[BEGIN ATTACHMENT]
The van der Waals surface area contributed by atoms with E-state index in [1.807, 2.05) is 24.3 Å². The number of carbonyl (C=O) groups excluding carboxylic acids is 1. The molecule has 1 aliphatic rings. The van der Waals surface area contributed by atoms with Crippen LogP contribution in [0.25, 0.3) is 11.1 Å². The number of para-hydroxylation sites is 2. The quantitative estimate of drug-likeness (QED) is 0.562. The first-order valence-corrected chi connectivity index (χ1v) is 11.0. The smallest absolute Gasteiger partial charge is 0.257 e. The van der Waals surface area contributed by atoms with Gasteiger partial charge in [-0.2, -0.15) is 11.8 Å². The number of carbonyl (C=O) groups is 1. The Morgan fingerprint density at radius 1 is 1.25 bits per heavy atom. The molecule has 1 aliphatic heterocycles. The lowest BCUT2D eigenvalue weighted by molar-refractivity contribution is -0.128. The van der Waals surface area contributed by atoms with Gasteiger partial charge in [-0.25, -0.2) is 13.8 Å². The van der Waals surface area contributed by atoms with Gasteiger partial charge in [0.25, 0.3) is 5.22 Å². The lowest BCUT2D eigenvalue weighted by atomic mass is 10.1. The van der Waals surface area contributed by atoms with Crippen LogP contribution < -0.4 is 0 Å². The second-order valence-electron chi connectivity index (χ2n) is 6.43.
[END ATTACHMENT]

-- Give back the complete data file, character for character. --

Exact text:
The van der Waals surface area contributed by atoms with E-state index in [1.807, 2.05) is 24.3 Å². The number of carbonyl (C=O) groups excluding carboxylic acids is 1. The molecule has 1 aliphatic rings. The van der Waals surface area contributed by atoms with Crippen LogP contribution in [0.25, 0.3) is 11.1 Å². The number of para-hydroxylation sites is 2. The quantitative estimate of drug-likeness (QED) is 0.562. The first-order valence-corrected chi connectivity index (χ1v) is 11.0. The smallest absolute Gasteiger partial charge is 0.257 e. The van der Waals surface area contributed by atoms with Gasteiger partial charge in [-0.2, -0.15) is 11.8 Å². The number of carbonyl (C=O) groups is 1. The Morgan fingerprint density at radius 1 is 1.25 bits per heavy atom. The molecule has 1 aliphatic heterocycles. The lowest BCUT2D eigenvalue weighted by molar-refractivity contribution is -0.128. The van der Waals surface area contributed by atoms with Gasteiger partial charge in [-0.25, -0.2) is 13.8 Å². The van der Waals surface area contributed by atoms with Gasteiger partial charge in [0.25, 0.3) is 5.22 Å². The lowest BCUT2D eigenvalue weighted by atomic mass is 10.1. The van der Waals surface area contributed by atoms with Crippen LogP contribution < -0.4 is 0 Å². The second-order valence-electron chi connectivity index (χ2n) is 6.43.